Two great players have decided to join Mariano Rivera in calling it a career at the end of this season. The first was arguably the last star produced by the Montreal Expos organization, Vladimir Guerrero, and the second is one of the all-time greats with the Colorado Rockies, Todd Helton. Helton is calling it quits at the end of this season and will go down as one of the few players who played with the same franchise his entire career.
The Blake St. Bombers were born in 1995 when Colorado moved from Mile High Stadium, where it played its first two seasons, to Coors Field. The Rockies, at that time, were the most successful franchise ever. Their first year attendance was nearly 4.5 million - a record for all pro sports. They clinched the National League wild card spot on the final day of the 1995 season, coming back from an 8-2 deficit to win 10-9 and becoming the quickest expansion team ever to make the post-season - doing so in just their third year of existence.
The 1995 team featured the likes of Andres Galarraga - who won the National League batting title in 1993 with a .370 batting average - Dante Bichette, Vinny Castilla, Ellis Burks and Larry Walker. This team could flat out hit, aided and abetted by the rarified Denver air that helped balls carry further and flattened out even the best of curve balls.
Helton joined the party in 1997. He had been a two-sport star at the University of Tennessee. He was the starting quarterback with the Volunteers until he was supplanted by some guy named Peyton Manning. They are still good friends to this day and ironically for the past two years have played pro in the same city.
Helton has had a spectacular career. He became the 96th player in Major League history to crack 2,500 hits and he leads in seven all-time Rockies hitting categories. Number 17 has a career average of .317 and has hit 367 homers over 2,235 games.
Helton is a three-time Gold Glover at first base, but these are the numbers that really stick out. He has over 2,500 hits, 550 doubles, over 350 homers and a .310 or higher batting average. The only other match in Major League history to accomplish that was St. Louis Cardinals Hall of Famer Stan "the Man" Musial.
For the record, Helton's final appearance in Toronto came in a three game series from June 17 through the 19. It was right in the middle of the Blue Jays' record-setting 11 game win streak. The Jays swept the series and outscored the Rockies 15-5. Helton played the first two games at first base for the Rockies and was rested by skipper Walt Weiss in the third. He went a combined 1-for-7 with a walk and two strikeouts. His final hit in Toronto came in the second inning of game one; a line drive single to centre fielder Colby Ramus.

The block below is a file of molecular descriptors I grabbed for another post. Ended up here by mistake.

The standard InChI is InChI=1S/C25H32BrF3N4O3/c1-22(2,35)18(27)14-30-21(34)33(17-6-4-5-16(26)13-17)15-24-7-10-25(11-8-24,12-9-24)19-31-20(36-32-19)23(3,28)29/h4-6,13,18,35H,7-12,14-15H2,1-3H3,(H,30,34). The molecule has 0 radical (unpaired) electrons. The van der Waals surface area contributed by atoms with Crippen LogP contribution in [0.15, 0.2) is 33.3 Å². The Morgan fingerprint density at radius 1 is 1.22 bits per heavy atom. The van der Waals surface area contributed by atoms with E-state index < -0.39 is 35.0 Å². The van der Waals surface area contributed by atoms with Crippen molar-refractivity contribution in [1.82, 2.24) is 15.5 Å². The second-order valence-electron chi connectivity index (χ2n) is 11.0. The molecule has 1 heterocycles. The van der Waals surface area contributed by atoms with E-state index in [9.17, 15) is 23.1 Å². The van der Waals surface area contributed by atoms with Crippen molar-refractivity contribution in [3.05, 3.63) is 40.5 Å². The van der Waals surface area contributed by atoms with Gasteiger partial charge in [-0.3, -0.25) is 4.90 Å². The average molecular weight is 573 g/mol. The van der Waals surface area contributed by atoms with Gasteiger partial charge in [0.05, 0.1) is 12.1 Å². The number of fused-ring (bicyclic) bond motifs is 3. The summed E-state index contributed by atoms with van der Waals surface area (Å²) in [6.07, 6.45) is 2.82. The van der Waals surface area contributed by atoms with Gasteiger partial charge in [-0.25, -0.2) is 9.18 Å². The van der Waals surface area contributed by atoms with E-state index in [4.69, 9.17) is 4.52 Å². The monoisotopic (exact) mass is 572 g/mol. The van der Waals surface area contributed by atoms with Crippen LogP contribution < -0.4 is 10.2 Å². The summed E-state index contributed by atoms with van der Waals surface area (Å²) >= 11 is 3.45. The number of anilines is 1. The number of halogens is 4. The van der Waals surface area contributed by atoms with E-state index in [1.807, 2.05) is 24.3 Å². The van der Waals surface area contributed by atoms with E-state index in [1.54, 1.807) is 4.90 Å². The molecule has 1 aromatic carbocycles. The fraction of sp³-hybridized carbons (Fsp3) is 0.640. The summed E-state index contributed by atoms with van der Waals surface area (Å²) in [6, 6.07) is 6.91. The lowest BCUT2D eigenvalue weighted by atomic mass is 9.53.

The man who gave up that hit was Josh Johnson. This night was arguably his best game as a Blue Jay. Johnson pitched seven and a third shutout innings, gave up just five hits, walked two and struck out 10 but didn't get the decision. The Jays rallied late and beat the Rockies 2-0.
Not counting this year, in 20 seasons, the Rockies have had only five winning records. Still, they've made it to the post-season three times as a wild card and got all the way to the World Series in 2007 where they were swept by Boston in four straight.
Though attendance has slipped since the early glory years, Colorado still averages over 2 million and has only slipped below that figure once in 20 years. At one point, they had a stretch of 203 straight sell-outs.
Helton wasn't with the Rockies in 1995 and 96 but he can still lay claim to being part of one of the most dominant hitting teams to come down the pike. Colorado lead the National League in hitting every season from 1995 to 2002, led in homeruns from 1995-97 and again in '99. They also led in runs scored in 1995-97 and again from 2000 to 2001. Yes, Helton played his entire home career at Coors Field but on balance you can't deny the man's Hall of Fame credentials.
Former Helton teammate Jason Giambi is in the twilight of his career right now with Cleveland. With two weeks to go in the season, the Indians are just a half game back of Texas and Tampa Bay for a wild card spot. If Cleveland gets in, Giambi will be going to the playoffs for the ninth time with his fourth different team.
The Baltimore Orioles went into Sunday's play leading the American League in walks. The next five behind them in order were Boston, Rays, A's, Cleveland and the Tigers. The common factor - four of the six are holding playoff positions at the moment. Cleveland is just a half game out and Baltimore is still alive at three and a half out. The Blue Jays should take note of this if they already haven't.